As with Jeff Koons, many art critics and artists do not concede that what Christo and Jeanne-Claude did was art. Some argued that it was banal and meaningless others argued that it was pretty and too easily pleasing to too many people. But if you think of their wrapping as draping, then there is a history, a context and a beauty that is undeniable. A recent exhibition at the Musee des Beaux Arts in Lyon included Christo in a temporary exhibition on drapery. Mostly about the drapery used to conceal and reveal the human form, the sensuality and elegance and fluidity that define the drapery on a classical statue or a Renaissance one can equally be applied to the way in which the fabric follows the curves and volumes of a building wrapped / draped by Christo, see figure 14 above. (Figures 20, 21)
Figure 20. Nike of Samothrace, detail of conceal/reveal drapery. Louvre, Paris
Figure 21. Pieta, Michelangelo uses drapery to increase the size of the Virgin’s body so that it looks normal for a grown man to be lying across the lap of a woman
Try to see any of the documentary films that the Maylses brothers made about Christo (this is the same team that made Grey Gardens, the film about the hoarding mother and daughter duo, relatives of Jacqueline Kennedy Onassis). Christo and Jeanne-Claude began dreaming about wrapping the Arc de Triomphe in 1961. It was scheduled to happen in conjunction with this exhibition, but the exhibition was delayed and the wrapping was too, because of the pandemic. In the meantime Christo has died (May 2020) but the wrapping is still scheduled for next fall, 60 years after it was first conceived, as a memorial to them both. (Figure 22 )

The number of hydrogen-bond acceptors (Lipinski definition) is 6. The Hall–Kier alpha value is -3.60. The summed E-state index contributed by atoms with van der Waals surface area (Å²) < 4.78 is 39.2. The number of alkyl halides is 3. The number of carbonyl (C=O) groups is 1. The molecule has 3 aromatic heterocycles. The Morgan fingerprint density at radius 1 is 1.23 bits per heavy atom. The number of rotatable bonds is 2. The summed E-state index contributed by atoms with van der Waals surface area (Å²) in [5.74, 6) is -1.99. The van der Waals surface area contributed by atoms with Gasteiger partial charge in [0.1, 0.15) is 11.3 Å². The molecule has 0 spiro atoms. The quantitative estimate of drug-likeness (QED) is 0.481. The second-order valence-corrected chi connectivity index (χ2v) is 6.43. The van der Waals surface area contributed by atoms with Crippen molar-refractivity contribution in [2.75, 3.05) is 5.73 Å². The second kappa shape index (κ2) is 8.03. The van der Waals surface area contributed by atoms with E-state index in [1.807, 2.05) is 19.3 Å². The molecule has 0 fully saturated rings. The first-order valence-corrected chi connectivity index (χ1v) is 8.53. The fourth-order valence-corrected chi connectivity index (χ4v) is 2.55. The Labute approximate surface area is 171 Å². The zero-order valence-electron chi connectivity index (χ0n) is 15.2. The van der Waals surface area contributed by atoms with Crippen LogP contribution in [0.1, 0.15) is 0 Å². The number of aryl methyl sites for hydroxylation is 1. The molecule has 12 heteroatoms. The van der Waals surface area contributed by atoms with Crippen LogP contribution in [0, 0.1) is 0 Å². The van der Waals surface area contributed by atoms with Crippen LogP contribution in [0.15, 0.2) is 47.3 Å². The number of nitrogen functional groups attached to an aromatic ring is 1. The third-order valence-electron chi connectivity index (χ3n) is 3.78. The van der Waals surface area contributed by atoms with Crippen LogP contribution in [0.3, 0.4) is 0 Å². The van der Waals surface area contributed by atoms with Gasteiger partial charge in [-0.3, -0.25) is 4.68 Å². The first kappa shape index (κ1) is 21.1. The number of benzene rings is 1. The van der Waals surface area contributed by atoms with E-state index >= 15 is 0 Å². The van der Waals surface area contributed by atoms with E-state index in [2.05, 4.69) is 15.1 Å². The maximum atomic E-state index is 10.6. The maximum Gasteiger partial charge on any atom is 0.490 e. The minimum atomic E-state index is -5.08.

Figure 22. Arc de Triomphe project, Christo & Jeanne-Claude, to be realized September/October 2021
Jeanne-Claude described their wrappings like a pregnancy. Sometimes you are sick for two months, sometimes not at all, but once the child is born, all that is forgotten and you are a parent. When I think of Christo and Jeanne-Claude’s ‘wrappings’ I think of summer vacations: preparing for them, experiencing them, reminiscing about them afterwards. And I have my fingers crossed that you will be able to move beyond the planning stage for your next trip to France soon, maybe even planning it for next fall, in conjunction with what I am guessing will be Christo’s and Jeanne-Claude’s final wrapping. Finally, when I think about their wrappings, I think about looking at old things, familiar things, things that I haven’t paid much or any attention to, through new eyes, through a different lens. Their art is the joyful, thoughtful and intentionally temporary ‘dressing’ of natural and man-made monuments. What they created was a pure, transitory experience. What could be better?